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IBM beats estimates
July 19, 2000: 6:55 p.m. ET

Computer giant booked $20 billion of new services business in 2Q
By Staff Writer David Kleinbard
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NEW YORK (CNNfn) - Computer hardware, software, and services giant IBM reported second-quarter net income that was slightly ahead of analyst estimates, even though its revenue slipped again.

The Armonk, N.Y.-based company reported after the market closed Wednesday that its second-quarter net income declined to $1.94 billion, or $1.06 per share, from $2.39 billion, or $1.28 per share, in the same period last year. Without a one-time gain associated with the sale of IBM's Global Network business to AT&T, the 1999 results would have been 91 cents per share.

Analysts had expected the company to earn $1.00 per share, according to First Call. Revenue declined 1 percent to $21.7 billion from $21.9 billion. Revenue was flat with last year's quarter when measured in constant currency terms. IBM's first-quarter 2000 earnings had declined 5 percent from the same period in 1999.

A second-half story

"Our second-quarter results are right in line with our expectations and with the view we've been expressing since last October," Louis Gerstner, Jr., IBM's chairman and chief executive officer, said in a news release. "Essentially, we've had three quarters of slow revenue growth, driven by a combination of the Y2K slowdown and a series of actions we've taken to improve our business portfolio. During that time, however, we have been able to produce satisfactory earnings growth."

"We are looking forward to a strong second half," said IBM's CFO, John Joyce. "We still agree that IBM is a second half story. We are comfortable with current earnings per share estimates for the full year 2000." graphic

The consensus estimate for IBM's (IBM: Research, Estimates) full-year 2000 earnings is $4.36, according to First Call. IBM stock jumped 5-9/16 to 108-7/8 in after-hours trading.

"I think they fared according to the script they had before," said Sam Albert, president of the consulting company Sam Albert Associates in Scarsdale, N.Y. Albert used to be an executive at IBM. "Gerstner has transformed IBM from a hardware company to a software and services company, and the progress they made in services in the quarter was stellar."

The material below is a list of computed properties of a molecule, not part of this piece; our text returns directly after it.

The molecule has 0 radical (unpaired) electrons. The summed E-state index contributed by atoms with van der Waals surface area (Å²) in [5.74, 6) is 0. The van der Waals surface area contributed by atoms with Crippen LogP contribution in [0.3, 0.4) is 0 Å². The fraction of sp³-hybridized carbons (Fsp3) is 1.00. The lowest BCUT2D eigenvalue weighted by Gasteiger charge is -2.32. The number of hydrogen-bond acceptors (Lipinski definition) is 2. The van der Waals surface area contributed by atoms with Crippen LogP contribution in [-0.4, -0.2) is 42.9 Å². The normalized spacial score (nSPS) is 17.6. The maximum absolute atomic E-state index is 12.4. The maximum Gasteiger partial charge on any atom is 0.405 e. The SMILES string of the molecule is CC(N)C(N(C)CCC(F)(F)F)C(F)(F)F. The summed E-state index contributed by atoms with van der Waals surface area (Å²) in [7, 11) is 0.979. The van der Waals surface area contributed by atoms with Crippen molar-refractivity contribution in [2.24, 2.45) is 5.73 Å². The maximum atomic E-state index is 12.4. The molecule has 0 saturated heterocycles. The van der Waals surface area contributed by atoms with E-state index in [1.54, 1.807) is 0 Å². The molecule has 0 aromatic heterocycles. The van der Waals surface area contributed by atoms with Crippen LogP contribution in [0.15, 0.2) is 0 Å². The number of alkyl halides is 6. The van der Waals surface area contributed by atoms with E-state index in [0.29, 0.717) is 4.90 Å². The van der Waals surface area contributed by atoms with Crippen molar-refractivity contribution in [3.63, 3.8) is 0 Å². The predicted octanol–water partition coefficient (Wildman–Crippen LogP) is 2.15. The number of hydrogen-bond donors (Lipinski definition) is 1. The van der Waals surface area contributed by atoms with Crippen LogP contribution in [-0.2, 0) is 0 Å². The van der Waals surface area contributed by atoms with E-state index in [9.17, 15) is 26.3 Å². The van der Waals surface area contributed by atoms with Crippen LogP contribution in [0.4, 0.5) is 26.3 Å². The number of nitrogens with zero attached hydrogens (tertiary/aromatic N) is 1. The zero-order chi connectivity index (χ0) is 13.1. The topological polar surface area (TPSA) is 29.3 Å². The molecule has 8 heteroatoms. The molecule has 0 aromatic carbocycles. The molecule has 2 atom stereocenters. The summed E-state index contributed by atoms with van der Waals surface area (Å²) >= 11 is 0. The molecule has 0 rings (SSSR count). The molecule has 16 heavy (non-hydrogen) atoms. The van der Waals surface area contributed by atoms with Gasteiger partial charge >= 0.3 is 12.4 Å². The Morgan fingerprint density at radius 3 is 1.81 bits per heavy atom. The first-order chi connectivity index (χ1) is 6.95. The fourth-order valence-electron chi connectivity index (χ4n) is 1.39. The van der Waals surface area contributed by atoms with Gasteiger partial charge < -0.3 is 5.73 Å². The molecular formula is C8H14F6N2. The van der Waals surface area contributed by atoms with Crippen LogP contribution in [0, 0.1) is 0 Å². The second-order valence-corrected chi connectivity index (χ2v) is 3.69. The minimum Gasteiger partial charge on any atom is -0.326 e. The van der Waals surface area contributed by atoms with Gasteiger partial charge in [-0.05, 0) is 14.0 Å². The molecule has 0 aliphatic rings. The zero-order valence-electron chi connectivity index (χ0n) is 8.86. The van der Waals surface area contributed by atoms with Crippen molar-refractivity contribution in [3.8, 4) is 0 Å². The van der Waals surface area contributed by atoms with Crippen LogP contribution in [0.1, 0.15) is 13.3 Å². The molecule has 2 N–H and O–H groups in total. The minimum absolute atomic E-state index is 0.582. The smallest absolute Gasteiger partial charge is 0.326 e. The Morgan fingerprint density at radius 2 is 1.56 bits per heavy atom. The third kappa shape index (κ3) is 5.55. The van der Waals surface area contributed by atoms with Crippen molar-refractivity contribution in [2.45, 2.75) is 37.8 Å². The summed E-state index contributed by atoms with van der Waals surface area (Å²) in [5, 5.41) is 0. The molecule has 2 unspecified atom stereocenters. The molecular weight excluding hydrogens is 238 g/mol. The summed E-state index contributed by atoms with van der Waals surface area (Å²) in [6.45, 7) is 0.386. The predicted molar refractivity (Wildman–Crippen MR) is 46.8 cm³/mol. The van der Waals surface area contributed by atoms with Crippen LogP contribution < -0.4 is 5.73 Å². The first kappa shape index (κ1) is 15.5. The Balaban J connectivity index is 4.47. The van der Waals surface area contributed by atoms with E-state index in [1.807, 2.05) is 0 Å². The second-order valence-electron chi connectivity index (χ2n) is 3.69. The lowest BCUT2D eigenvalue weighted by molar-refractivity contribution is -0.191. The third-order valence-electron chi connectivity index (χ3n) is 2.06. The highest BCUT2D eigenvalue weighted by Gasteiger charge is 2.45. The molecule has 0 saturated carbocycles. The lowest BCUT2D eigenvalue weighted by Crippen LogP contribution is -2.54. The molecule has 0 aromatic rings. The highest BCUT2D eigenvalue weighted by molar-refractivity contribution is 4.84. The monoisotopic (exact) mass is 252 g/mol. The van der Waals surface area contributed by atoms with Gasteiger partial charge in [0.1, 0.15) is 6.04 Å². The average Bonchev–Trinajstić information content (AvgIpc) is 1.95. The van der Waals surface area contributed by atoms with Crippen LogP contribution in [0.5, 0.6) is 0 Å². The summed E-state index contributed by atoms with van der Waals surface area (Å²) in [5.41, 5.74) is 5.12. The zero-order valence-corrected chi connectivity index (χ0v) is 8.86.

Avoiding a slowdown in services

IBM appears to have avoided the slowdown in its computer services business that has hit several of its competitors, including EDS and Unisys. In fact, new contract signings in the services side of IBM totaled $20 billion in the second quarter, a record for the company. IBM also benefited from an improvement in its server business, particularly Web servers - where revenue increased almost 30 percent. Its high-end disk drive revenue, led by its advanced Shark product, also rose 30 percent.

On the flip side, IBM's second-quarter results were hurt by revenue declines from its System/390 and AS/400 servers, personal computers, and hard disk drives.

Hardware revenue was $9.2 billion in the second quarter, a decrease of 5 percent from last year's second quarter. IBM's personal computer business continues to lose money, although the company's management said on a conference call that they aim to make that business profitable by the end of this year.

Revenue from IBM's Global Services business, including maintenance, grew 2 percent to $8.2 billion. After adjusting for the sale of IBM's Global Network business to AT&T and a year-over-year decline in Y2K services business, Global Services revenue, excluding maintenance, increased 10 percent. IBM ended the quarter with a total services contract backlog of about $75 billion.

"Services is the future for IBM, because we are heading for an era when 75 percent of corporate IT work will be outsourced," Albert said. "Companies will go back to their core businesses and leave IT to an outside company. Having enough skilled people is the only limiter to growth in the services business."

Middleware and database software grow strongly

IBM's software revenue increased 2 percent in the second quarter to $3.2 billion. Software sales are important to the company's bottom line because its gross margin in software is 80 percent, versus 27.4 percent for hardware and 25.9 percent for Global Services.

Revenue from the company's middleware products rose 11 percent, while sales of its database software jumped 60 percent. Middleware is software that connects different parts of an application, enabling computer users to access data from multiple sources and across different platforms. During the quarter, IBM announced that it would invest more than $1 billion over the next several years to market and develop its Web management product, WebSphere.

However, IBM's sales of operating systems software declined 10 percent, primarily as a result of a decrease in mainframe software revenue. Competitors BMC and Computer Associates also have experienced declines in mainframe software sales.

Revenue from Global Financing increased 10 percent in the second quarter to $819 million. Back to top